Taxonomy term

october 2016

Mammals hit harder than thought by end-Cretaceous extinction

Mammals, unlike the remaining nonavian dinosaurs and many other animals, are thought to have fared relatively well through the massive meteorite impact and protracted volcanism at the end of the Cretaceous 66 million years ago. After the extinction, mammals went on to dominate terrestrial ecosystems. But new research indicates that mammals might have taken a bigger hit than paleontologists have realized: Instead of about 75 to 85 percent of species going extinct, as prior studies suggested, it looks like about 93 percent of all mammal species may have gone extinct during the Cretaceous-Paleogene (K-Pg) extinction.

05 Oct 2016

Ancient landslide gave us Zion Canyon

It took about 20 seconds for the Sentinel rock landslide to tumble into Zion Canyon, but those seconds changed the landscape for thousands of years.

03 Oct 2016

Benchmarks: October 2, 1574: Dutch unleash the ocean as a weapon of war

In 1574, the city of Leiden in the Netherlands was brought to its knees: By August of that year, about 6,000 of the city’s roughly 15,000 inhabitants had either starved to death, been killed by the Black Plague or had succumbed to dysentery. Plague doctors in their crow-beaked masks roamed the streets amid famished and diseased citizens drinking foul water from canals. No one knew when, if ever, help would come, for beyond Leiden’s walls the Spanish army was laying siege and cutting off all supply routes into the city.

02 Oct 2016

Lack of afterslip in Nepal hints at mounting tensions

On April 25, 2015, a magnitude-7.8 earthquake struck Nepal, northwest of Kathmandu, damaging much of the capital city, flattening surrounding villages and killing more than 8,000 people. The quake’s hypocenter was relatively shallow, only 15 kilometers below ground on a fault that’s part of the Main Himalayan Thrust. Yet the displacement didn’t rupture all the way to the surface, indicating that only part of the fault slipped. Now, in a new study looking at how the fault continued to move following the 2015 event, researchers have found that the shallower section of the fault is likely still locked — and potentially loaded for another earthquake.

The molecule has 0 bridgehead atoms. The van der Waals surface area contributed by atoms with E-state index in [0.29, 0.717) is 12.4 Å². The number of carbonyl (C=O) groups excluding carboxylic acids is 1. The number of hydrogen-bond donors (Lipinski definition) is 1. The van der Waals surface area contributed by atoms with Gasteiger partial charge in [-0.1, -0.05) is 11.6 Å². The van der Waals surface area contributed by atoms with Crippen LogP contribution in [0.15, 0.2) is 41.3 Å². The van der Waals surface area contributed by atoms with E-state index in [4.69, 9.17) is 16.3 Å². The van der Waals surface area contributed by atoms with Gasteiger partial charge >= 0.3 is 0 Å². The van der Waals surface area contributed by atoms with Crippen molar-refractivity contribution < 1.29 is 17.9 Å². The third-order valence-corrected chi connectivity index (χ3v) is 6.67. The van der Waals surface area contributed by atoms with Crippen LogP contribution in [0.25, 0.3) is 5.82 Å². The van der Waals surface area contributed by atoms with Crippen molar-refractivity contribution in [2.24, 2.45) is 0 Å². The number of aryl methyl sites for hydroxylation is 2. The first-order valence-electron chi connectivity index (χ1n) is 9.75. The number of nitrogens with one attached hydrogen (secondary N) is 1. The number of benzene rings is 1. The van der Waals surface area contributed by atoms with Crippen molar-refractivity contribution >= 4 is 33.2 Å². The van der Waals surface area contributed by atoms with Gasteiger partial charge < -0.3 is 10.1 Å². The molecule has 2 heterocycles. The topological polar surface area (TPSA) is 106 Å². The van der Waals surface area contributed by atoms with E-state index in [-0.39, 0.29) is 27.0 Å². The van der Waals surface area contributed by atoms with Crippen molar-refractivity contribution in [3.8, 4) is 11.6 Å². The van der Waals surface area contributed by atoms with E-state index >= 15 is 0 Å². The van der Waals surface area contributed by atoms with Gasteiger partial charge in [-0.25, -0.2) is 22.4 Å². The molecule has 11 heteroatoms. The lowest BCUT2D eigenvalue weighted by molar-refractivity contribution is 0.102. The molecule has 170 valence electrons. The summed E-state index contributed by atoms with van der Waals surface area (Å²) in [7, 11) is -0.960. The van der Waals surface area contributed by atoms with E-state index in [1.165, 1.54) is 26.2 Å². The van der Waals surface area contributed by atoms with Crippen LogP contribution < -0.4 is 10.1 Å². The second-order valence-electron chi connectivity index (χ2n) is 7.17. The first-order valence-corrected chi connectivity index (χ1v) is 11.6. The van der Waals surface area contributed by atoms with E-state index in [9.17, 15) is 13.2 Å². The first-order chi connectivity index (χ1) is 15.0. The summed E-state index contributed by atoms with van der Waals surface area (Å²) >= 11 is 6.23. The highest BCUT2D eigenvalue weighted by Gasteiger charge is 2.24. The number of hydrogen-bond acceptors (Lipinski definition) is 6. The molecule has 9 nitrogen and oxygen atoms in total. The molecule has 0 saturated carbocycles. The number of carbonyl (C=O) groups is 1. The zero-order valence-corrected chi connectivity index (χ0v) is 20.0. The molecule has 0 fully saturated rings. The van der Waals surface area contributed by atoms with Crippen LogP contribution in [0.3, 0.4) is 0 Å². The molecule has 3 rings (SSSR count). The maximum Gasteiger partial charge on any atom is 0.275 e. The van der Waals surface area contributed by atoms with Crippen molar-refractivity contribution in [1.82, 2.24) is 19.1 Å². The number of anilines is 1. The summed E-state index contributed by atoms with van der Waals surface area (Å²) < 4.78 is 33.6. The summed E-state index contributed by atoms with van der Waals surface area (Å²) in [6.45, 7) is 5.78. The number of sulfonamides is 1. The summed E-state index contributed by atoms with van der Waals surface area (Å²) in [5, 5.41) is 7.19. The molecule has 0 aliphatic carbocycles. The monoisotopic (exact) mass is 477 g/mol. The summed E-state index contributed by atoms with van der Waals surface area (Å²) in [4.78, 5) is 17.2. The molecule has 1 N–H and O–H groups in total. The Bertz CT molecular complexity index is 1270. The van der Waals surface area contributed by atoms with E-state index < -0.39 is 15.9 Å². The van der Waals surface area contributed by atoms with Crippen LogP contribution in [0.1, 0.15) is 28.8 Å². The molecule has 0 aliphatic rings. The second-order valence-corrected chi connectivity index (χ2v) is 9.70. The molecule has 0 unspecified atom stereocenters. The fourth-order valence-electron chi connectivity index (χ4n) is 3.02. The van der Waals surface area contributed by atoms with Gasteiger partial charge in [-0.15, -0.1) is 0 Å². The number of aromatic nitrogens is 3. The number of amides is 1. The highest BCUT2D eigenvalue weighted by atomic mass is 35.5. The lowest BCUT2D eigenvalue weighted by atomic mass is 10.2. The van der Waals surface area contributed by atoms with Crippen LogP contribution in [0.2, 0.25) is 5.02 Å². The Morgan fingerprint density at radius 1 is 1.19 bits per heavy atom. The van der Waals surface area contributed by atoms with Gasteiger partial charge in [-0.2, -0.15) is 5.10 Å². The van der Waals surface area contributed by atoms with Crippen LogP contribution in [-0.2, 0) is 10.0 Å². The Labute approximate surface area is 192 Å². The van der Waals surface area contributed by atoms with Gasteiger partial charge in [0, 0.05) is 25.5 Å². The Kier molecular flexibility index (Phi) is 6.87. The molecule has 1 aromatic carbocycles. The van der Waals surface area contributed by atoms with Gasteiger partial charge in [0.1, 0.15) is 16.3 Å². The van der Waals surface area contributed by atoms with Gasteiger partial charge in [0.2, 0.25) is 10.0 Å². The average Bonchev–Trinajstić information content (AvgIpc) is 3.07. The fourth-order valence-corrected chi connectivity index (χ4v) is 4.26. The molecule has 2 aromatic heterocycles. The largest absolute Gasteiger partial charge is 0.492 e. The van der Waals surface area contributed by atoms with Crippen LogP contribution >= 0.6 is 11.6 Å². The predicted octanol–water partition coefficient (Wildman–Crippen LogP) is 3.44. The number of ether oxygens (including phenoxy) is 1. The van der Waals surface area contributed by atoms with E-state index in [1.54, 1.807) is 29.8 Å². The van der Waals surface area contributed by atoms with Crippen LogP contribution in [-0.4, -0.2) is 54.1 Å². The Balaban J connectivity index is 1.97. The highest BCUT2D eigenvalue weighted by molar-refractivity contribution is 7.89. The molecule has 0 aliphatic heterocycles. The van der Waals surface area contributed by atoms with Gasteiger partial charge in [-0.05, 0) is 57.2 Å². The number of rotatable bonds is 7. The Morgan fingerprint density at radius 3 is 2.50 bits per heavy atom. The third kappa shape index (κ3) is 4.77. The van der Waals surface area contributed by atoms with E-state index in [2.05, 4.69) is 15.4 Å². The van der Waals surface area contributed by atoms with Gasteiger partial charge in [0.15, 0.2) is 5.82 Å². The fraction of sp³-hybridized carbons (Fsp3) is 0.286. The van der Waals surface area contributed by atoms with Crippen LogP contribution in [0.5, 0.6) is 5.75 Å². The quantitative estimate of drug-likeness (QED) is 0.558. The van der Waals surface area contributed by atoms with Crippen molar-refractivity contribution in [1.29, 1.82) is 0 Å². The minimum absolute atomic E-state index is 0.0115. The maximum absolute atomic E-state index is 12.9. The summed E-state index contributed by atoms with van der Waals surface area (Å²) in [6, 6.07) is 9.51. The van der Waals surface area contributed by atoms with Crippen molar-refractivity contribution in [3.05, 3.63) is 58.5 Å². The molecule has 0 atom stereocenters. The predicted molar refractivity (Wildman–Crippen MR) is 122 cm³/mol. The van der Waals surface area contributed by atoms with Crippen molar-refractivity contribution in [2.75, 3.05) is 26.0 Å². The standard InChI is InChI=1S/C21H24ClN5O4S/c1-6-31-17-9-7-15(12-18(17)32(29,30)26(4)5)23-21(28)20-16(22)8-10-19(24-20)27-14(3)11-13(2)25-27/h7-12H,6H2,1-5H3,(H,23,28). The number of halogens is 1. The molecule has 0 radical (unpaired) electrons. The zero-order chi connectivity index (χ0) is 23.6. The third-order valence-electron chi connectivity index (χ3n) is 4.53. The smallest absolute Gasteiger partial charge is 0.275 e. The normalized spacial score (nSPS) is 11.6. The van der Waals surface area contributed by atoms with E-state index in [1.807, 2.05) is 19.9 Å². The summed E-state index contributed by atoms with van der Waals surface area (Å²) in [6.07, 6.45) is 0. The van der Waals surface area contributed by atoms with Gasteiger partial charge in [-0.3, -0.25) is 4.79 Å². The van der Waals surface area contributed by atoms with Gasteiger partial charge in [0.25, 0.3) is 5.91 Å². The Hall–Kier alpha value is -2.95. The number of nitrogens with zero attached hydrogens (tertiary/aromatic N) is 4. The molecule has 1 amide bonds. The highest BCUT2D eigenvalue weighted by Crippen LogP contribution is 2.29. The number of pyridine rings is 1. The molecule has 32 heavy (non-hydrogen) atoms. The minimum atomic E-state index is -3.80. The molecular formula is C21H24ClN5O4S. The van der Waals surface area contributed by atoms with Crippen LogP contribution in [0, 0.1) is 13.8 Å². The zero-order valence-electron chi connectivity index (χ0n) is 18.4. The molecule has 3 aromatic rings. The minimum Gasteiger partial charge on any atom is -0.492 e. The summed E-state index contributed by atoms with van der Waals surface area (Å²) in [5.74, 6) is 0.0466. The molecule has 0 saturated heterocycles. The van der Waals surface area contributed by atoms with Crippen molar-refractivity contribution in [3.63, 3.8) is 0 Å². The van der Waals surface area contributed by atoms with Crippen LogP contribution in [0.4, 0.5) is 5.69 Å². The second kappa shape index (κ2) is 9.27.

02 Oct 2016

Where on Earth? - October 2016

Where on Earth was this picture taken? Use these clues to guess and submit your answer via mail, email or Web by the last day of the month (October 31, 2016).

01 Oct 2016

Rosetta mission ends with a bang: But the discoveries will continue

Rosetta crashed onto the surface of a comet on Sept. 30, bringing its mission to an end, though the scientific analysis and discoveries will continue for decades. We examine a few of the biggest surprises and highlights of Rosetta’s scientific journey so far.

30 Sep 2016

What's in a name: Rosetta, Philae, and 67P?

All of the names associated with the Rosetta mission, including the orbiter itself, the lander and all of the place names coined by mission scientists on 67P, refer to ancient Egyptian sites or deities, in homage to the Egyptian origin of the Rosetta Stone and Philae obelisk.

30 Sep 2016

Philae: Achievement and disappointment

Rosetta’s Philae lander made the first landing on the surface of a comet when it touched down on Nov. 12, 2014, three months after Rosetta began orbiting 67P. The landing, though historic, did not go as planned, and Philae was unable to accomplish much of the scientific program that had been scheduled for its 10 instruments.

30 Sep 2016

Down to Earth With: Fossil preparator Bob Masek

When paleontologists unearth a fossil and rock still entombs part of it, they take it to someone like fossil preparator Bob Masek, who cleans and prepares the fossil for scientific study, and sometimes for display in a museum. In the 1990s, Masek helped prepare “Sue,” the most complete Tyrannosaurus rex fossil ever discovered, which now stands in Chicago’s Field Museum of Natural History.

30 Sep 2016